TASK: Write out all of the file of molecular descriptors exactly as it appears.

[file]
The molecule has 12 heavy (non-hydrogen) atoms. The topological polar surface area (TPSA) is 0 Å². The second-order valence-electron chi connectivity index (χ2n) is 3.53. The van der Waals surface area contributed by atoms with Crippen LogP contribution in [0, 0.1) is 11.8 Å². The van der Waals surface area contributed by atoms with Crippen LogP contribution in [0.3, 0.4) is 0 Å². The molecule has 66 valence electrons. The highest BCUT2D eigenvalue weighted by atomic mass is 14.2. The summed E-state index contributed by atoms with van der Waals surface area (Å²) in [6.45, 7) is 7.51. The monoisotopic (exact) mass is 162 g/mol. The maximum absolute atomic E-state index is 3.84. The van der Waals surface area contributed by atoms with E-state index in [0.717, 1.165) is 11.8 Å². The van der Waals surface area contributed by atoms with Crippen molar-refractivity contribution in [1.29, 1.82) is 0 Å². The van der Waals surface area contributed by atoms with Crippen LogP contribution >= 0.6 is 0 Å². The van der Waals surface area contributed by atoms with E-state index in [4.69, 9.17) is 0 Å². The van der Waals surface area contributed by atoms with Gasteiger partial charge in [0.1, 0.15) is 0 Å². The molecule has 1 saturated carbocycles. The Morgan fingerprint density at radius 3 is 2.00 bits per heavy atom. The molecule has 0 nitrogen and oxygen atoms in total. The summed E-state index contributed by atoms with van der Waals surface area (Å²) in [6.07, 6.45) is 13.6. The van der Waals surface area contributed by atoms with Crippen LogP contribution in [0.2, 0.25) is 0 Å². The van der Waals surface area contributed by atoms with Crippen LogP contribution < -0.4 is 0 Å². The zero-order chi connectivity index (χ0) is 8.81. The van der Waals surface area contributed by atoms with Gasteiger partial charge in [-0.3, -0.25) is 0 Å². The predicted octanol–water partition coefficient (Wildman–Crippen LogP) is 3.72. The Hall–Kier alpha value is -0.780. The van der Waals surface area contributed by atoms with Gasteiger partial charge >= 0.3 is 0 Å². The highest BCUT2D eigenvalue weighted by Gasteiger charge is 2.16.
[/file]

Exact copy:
The molecule has 12 heavy (non-hydrogen) atoms. The topological polar surface area (TPSA) is 0 Å². The second-order valence-electron chi connectivity index (χ2n) is 3.53. The van der Waals surface area contributed by atoms with Crippen LogP contribution in [0, 0.1) is 11.8 Å². The van der Waals surface area contributed by atoms with Crippen LogP contribution in [0.3, 0.4) is 0 Å². The molecule has 66 valence electrons. The highest BCUT2D eigenvalue weighted by atomic mass is 14.2. The summed E-state index contributed by atoms with van der Waals surface area (Å²) in [6.45, 7) is 7.51. The monoisotopic (exact) mass is 162 g/mol. The maximum absolute atomic E-state index is 3.84. The van der Waals surface area contributed by atoms with E-state index in [0.717, 1.165) is 11.8 Å². The van der Waals surface area contributed by atoms with Crippen molar-refractivity contribution in [1.29, 1.82) is 0 Å². The van der Waals surface area contributed by atoms with Crippen LogP contribution >= 0.6 is 0 Å². The van der Waals surface area contributed by atoms with E-state index in [4.69, 9.17) is 0 Å². The van der Waals surface area contributed by atoms with Gasteiger partial charge in [0.1, 0.15) is 0 Å². The molecule has 1 saturated carbocycles. The Morgan fingerprint density at radius 3 is 2.00 bits per heavy atom. The molecule has 0 nitrogen and oxygen atoms in total. The summed E-state index contributed by atoms with van der Waals surface area (Å²) in [6.07, 6.45) is 13.6. The van der Waals surface area contributed by atoms with Crippen LogP contribution in [0.2, 0.25) is 0 Å². The van der Waals surface area contributed by atoms with Crippen LogP contribution < -0.4 is 0 Å². The zero-order chi connectivity index (χ0) is 8.81. The van der Waals surface area contributed by atoms with Gasteiger partial charge in [-0.3, -0.25) is 0 Å². The predicted octanol–water partition coefficient (Wildman–Crippen LogP) is 3.72. The Hall–Kier alpha value is -0.780. The van der Waals surface area contributed by atoms with Gasteiger partial charge >= 0.3 is 0 Å². The highest BCUT2D eigenvalue weighted by Gasteiger charge is 2.16.